We watchers of media — analysts, theorists, pundits, what you will — make assumptions about journalism that have become, along the way, tenets: Openness and transparency will engender trust…. The process of journalism matters as much as the product…. Engagement is everything…. Etc. We often treat those ideas as general truths, but more accurately they’re simply theories — notions that speak as much to the media environment we’re hoping to create as to the one we currently have.
In that respect, one of the most interesting media outfits to watch — in addition to, yes, the Googles and Twitters of the world — is a chain of community newspapers dotted along the East Coast. The Journal Register Company, which declared bankruptcy in 2009, has been attempting over the past year to reverse its fortunes with a “digital first” approach to newsgathering that involves a healthy does of New Media Maxim: It’s using free, web-only publishing tools whenever possible. It’s established an “ideaLab,” a group of innovation-focused staffers to experiment with new tools and methods of reporting and engaging with readers. It’s been sharing profits with staff. And it’s convened a group of new media all-stars to serve as advisors as its papers plunge head-first into “digital first.”
Yesterday, those all-stars — Emily Bell, Jeff Jarvis, and Jay Rosen — gathered in the newsroom of JRC’s flagship paper, Torrington, CT’s Register Citizen (home of the famous newsroom cafe, the community media lab, and, as of this week, a used bookstore), to talk innovation strategy with Journal Register staffers. The confab was literally an inside-out version of a typical, closed-door Advisory Board session: Rather than taking place in a closed-off meeting space, the conversation happened around a desk smack in the middle of the Register Citizen’s open, airy newsroom, with the clacking of keyboards and the clicking of microfilm reels and the general hum of journalism being done serving as soundtrack to the discussion.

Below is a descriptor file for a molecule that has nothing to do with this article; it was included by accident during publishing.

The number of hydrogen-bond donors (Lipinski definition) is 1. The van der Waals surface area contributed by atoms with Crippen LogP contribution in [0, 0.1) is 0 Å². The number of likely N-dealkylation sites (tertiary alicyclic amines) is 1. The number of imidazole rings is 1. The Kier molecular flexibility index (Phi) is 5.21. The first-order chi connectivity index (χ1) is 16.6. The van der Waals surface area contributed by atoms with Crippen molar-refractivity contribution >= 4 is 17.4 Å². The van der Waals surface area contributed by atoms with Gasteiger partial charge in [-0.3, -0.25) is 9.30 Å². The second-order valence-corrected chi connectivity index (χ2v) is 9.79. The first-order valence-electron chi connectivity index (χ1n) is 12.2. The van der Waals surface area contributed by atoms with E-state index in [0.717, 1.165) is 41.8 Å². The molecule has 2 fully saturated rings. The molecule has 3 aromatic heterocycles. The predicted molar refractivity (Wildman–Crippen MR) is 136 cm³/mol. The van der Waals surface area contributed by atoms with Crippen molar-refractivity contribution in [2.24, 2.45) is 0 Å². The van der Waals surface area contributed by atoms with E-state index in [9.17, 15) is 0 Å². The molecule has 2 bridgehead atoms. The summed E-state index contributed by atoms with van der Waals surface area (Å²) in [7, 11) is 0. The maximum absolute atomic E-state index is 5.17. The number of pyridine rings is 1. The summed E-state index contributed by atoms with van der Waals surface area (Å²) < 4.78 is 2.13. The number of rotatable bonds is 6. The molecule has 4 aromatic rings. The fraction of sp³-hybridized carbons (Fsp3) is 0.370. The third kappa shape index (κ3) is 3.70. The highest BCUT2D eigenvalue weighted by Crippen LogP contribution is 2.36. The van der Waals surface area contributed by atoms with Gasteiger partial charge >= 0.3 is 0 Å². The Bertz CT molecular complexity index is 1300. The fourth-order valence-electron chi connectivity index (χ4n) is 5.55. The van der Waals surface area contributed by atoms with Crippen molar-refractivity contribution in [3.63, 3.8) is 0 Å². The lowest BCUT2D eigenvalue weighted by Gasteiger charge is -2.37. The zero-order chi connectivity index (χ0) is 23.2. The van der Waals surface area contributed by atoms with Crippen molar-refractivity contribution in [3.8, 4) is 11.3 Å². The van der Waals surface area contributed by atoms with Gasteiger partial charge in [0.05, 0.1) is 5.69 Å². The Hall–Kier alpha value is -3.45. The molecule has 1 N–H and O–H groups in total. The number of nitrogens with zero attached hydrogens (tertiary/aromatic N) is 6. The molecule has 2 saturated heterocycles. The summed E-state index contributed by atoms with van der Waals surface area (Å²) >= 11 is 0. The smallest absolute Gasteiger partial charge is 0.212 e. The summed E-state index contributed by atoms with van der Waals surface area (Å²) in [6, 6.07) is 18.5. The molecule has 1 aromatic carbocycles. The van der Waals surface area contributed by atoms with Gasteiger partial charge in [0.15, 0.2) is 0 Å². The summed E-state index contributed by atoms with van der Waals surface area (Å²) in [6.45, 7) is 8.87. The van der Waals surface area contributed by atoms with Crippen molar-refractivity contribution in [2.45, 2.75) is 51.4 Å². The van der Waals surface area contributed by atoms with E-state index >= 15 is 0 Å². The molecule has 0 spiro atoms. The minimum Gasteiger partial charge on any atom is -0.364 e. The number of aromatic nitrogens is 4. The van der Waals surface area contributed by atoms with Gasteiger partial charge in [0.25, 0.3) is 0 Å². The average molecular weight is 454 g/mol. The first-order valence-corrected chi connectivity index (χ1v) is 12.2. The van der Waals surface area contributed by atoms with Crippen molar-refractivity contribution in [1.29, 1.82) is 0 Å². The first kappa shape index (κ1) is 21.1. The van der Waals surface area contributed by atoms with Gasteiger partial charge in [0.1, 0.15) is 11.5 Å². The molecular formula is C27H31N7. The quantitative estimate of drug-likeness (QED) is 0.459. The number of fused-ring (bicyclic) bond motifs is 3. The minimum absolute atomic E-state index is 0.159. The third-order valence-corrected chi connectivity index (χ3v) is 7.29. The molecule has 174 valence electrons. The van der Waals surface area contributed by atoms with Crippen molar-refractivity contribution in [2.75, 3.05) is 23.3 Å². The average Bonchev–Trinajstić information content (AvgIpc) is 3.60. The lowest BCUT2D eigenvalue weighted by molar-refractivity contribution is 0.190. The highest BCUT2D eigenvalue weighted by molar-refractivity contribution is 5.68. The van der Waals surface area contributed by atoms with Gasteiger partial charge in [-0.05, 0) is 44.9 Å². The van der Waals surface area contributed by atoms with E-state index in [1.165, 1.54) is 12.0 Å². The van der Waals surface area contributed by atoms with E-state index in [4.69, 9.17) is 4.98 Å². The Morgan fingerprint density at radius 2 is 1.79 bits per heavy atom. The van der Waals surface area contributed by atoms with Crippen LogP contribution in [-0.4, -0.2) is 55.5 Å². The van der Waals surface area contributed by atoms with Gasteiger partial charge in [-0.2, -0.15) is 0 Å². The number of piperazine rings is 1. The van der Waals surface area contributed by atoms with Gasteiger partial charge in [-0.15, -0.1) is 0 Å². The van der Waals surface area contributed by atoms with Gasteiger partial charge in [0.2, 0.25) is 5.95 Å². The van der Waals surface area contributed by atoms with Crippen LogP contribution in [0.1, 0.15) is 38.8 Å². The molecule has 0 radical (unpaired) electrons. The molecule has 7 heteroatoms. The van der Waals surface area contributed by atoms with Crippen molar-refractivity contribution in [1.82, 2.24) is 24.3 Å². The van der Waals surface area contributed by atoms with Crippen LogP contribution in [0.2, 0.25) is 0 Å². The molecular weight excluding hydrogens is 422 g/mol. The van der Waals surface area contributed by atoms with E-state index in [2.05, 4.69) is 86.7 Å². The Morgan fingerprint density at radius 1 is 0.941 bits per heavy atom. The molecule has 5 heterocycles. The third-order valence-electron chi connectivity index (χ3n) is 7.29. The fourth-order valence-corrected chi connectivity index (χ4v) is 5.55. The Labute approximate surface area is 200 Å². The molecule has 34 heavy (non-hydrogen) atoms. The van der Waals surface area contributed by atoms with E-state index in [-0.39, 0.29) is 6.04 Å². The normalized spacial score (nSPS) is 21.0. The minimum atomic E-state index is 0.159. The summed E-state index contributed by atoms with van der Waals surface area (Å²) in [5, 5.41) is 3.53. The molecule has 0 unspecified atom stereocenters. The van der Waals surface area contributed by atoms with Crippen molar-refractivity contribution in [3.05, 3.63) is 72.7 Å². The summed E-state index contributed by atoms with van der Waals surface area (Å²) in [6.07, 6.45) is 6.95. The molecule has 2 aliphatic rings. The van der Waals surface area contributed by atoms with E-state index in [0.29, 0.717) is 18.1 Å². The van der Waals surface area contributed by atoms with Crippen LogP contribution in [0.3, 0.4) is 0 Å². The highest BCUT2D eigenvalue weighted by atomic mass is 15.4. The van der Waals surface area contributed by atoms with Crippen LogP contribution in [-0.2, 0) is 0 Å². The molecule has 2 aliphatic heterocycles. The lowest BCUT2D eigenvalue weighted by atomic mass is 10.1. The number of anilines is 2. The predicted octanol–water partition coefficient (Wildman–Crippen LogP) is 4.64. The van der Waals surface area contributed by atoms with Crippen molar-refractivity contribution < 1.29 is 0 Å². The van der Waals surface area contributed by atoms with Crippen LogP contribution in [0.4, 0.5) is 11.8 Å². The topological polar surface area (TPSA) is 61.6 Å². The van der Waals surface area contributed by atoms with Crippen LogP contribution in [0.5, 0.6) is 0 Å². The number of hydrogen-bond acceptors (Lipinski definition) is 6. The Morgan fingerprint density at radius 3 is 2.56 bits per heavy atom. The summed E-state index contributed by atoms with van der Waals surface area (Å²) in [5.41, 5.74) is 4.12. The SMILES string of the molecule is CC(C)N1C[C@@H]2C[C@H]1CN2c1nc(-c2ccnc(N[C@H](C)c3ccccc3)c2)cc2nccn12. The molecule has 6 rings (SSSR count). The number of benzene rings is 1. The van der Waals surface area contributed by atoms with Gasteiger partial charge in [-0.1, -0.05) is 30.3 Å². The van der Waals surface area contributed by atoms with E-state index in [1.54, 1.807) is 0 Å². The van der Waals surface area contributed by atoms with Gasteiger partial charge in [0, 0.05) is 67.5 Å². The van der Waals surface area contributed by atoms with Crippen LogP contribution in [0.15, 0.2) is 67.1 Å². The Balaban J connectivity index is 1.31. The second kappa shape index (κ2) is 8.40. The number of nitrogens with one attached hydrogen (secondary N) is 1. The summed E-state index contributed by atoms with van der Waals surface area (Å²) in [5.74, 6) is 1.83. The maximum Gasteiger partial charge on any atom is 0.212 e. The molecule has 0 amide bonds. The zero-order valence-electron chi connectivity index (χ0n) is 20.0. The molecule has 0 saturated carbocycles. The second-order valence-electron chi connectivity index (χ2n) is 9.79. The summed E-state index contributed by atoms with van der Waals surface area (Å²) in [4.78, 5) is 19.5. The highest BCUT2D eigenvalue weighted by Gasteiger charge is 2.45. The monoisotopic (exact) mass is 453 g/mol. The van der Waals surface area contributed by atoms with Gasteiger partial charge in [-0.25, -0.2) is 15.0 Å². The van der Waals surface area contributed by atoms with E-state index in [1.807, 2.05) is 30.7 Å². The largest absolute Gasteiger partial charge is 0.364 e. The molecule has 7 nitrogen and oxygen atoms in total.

Most importantly, the meeting was open to the public. Community members (twenty or so of them, including librarians, an assistant schools superintendent, a UConn professor, a state senator, and a representative from the Chamber of Commerce) sat in chairs loosely situated around the advisory board’s oblong desk. (The atmosphere was casual: “We have a bit of an agenda today,” Journal Register CEO John Paton said during his introduction, “but the advisory board usually works best when it’s just talking about issues.”) And to accommodate the members of the paper’s virtual community, the meeting was also live-streamed, both on the Register Citizen site and on UStream (370 total views). Situated directly above the meeting area was a wall-mounted screen that streamed tweeted questions and comments about the proceedings — from JRC employees and the broader community — via the #JRC hashtag.
As Bell tweeted after the confab concluded: “Never quite been to a meeting like that before.”
I highly recommend watching the archived video of the discussion (above or here): Rarely do journalism’s wide array of interested parties — journalists themselves, business-side executives, academics, analysts, and, of course, community members — come together in such direct dialogue. The conversation that resulted is both telling and, I think, fascinating. But if “Read Later” you must, here are some broad — but, be warned, not even close to summative! — takeaways from the proceedings.
During the board’s discussion of engagement and transparency, Emily Olson, the Register Citizen’s managing editor, described a recent experiment in which the editorial staff asked the paper’s readers what they would like the paper to fact-check. The responses, she noted, weren’t gratitude at being asked to participate in the process, but rather sarcasm and indignation: “Why do we have to do your jobs for you? What are you getting paid for?”
While the table generally agreed that a more targeted question — “What do you want us to fact-check about X?” — might have been more effective in terms of eliciting earnest responses, Olson’s experience also hints at one of the broad problems facing news outlets that have so many new engagement mechanisms available to them: How do you serve a wide array of audience interest, not only in terms of content, but also in terms of presentation? How do you accommodate different “levels” of audience, not only when it comes to background information about stories, but also when it comes to the desire for participation itself? To what extent do people want to be part of the process of journalism, and to what extent do they prefer information that is simply presented to them, fully formed?